|Figure 1: Emitter voltage measurement|
in simplified schematic view
Usually, that reference point is the circuit's ground, or what we assume to be ground. Ideally, we'd like that ground to be at zero volts. For example, consider the measurement of the voltage at a transistor's emitter as referenced to ground (Figure 1). Looks pretty simple, doesn't it? However, if we expand the schematic view of this measurement scenario to include the oscilloscope probe and the ground connections between the oscilloscope and the circuit under test, we're looking at a significantly more complex picture (Figure 2).
|Figure 2: Emitter voltage measurement including|
oscilloscope, probes, and grounds.
As one may see, the overall measurement scenario now includes numerous impedances, such as ZCIRCUIT, which is the resistance of the emitter-connected resistor R1 in parallel with the emitter impedance of the transistor. ZSCOPEGND is the impedance of the ground lead in the oscilloscope's power cord. ZCOMMON is the impedance between the circuit ground and the ideal earth-ground point. Also, ICOMMON represents currents flowing through ZCOMMON from other sources, such as other instruments connected to the circuit under test. These currents result in VCOMMON.
All of the above is by way of saying that there is, in fact, no ideal earth-ground point. A single-ended probe that theoretically would suffice in measuring the emitter voltage were the situation as simple as shown in Figure 1. In real life, though, what often happens is that the common ground local to the signal being measured is quite different from what the oscilloscope sees as ground (the same issue arises if the chassis of the circuit under test is floating above ground).
Now, if the values of ICOMMON, ZCOMMON, and ZSCOPEGND were all zero, there would be no need to use the oscilloscope probe's ground lead because then there could be no difference between the circuit's common and the oscilloscope's ground. But because they are not zero, the only solution for using a single-ended probe in these circumstances is to try to shunt their effects by grounding the probe at its tip. And guess what? The probe's ground lead introduces resistance and inductance of its own, which depends on the lead's length. That resistance and inductance will cause some amount of corruption of the signal. The voltage drop represented by VCOMMON is the culprit. And no matter what we do, there is no way to completely eliminate VCOMMON. All of this is, of course, frequency-dependent, with the effects being exacerbated at high frequencies.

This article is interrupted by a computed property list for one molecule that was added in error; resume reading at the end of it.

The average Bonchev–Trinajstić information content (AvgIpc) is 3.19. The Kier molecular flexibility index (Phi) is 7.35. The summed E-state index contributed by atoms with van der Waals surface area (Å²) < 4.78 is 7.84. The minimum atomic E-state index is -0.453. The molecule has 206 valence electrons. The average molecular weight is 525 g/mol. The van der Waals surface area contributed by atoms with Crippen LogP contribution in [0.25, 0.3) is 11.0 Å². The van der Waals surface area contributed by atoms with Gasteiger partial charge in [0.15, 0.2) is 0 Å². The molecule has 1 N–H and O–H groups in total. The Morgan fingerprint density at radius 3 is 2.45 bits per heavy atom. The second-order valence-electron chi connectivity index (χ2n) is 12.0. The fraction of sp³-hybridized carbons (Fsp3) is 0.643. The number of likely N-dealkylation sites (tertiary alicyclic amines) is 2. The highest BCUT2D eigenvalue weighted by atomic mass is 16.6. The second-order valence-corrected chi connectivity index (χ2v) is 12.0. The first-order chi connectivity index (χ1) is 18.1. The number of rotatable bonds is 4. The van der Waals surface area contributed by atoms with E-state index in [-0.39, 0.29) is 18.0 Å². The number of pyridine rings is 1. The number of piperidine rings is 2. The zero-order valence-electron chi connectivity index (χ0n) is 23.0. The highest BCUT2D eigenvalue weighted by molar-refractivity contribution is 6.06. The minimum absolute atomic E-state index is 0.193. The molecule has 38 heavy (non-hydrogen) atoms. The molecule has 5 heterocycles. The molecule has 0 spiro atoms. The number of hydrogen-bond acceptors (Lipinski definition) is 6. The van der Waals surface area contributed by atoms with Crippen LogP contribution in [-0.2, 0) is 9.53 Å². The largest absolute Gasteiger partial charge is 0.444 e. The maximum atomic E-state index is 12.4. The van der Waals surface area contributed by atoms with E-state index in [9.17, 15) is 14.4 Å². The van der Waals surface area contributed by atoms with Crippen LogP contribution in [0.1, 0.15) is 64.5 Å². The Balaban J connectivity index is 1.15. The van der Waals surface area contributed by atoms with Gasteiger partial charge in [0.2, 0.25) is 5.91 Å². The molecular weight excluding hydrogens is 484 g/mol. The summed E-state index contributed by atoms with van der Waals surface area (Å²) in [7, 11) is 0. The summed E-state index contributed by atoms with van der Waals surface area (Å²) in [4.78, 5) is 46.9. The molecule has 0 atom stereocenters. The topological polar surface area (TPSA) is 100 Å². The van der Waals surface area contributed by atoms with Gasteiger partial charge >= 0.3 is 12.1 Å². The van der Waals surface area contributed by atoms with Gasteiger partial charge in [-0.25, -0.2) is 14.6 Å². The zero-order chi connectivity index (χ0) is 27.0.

One quick and dirty cure for all of this complexity is to disconnect the oscilloscope's safety ground. Kids, don't try this at home (or in the test lab). If the magnitude of VCOMMON is high enough, it can be a highly dangerous situation.
|Figure 3: Emitter voltage measurement using differential|
probe and differential amplifier
An ideal differential amplifier will only amplify the difference it sees between its positive and negative inputs. In this respect, it's not unlike using a simple voltmeter to probe two points and find the voltage difference between them. But because the differential amplifier amplifies the difference between the two points, it rejects any voltage that is common to both. Because VCOMMON appears at both points A and B in our circuit, the differential amplifier rejects it and presents the oscilloscope with only the difference between points A and B, or VA-B. Not only that, but the loop-current effects of VCOMMON are greatly reduced because the probes' high impedance prevent VCOMMON from generating much current into the oscilloscope ground. And with no probe ground lead connected to point B, say goodbye to the effects of ZGNDLEAD.
The foregoing described an ideal differential amplifier, but alas, as with many things in life, ideal is hard to come by, isn't it? Our differential amplifier is seeing two voltage waveforms: the one we want to see (differential mode, or the voltage between points A and B) and the one we don't want to see (common mode, or the voltage common to both points A and B). How well the amplifier is able to reject the common-mode voltage is typically stated as the ratio of the output signal's magnitude divided by the differential input signal's magnitude, which is known as common-mode rejection ratio (CMRR).
Another figure of merit for a differential amplifier is its common-mode range. This is how large the amplitude of VCOMMON can become before the amplifier can no longer tolerate it. The value is typically at least several times larger than the differential input range and is specified as a DC value.
How can one help their cause in terms of CMRR? The main thing is to carefully match all attributes of the paths for the positive and negative signals into and through the differential amplifier. This goes for the probes as well.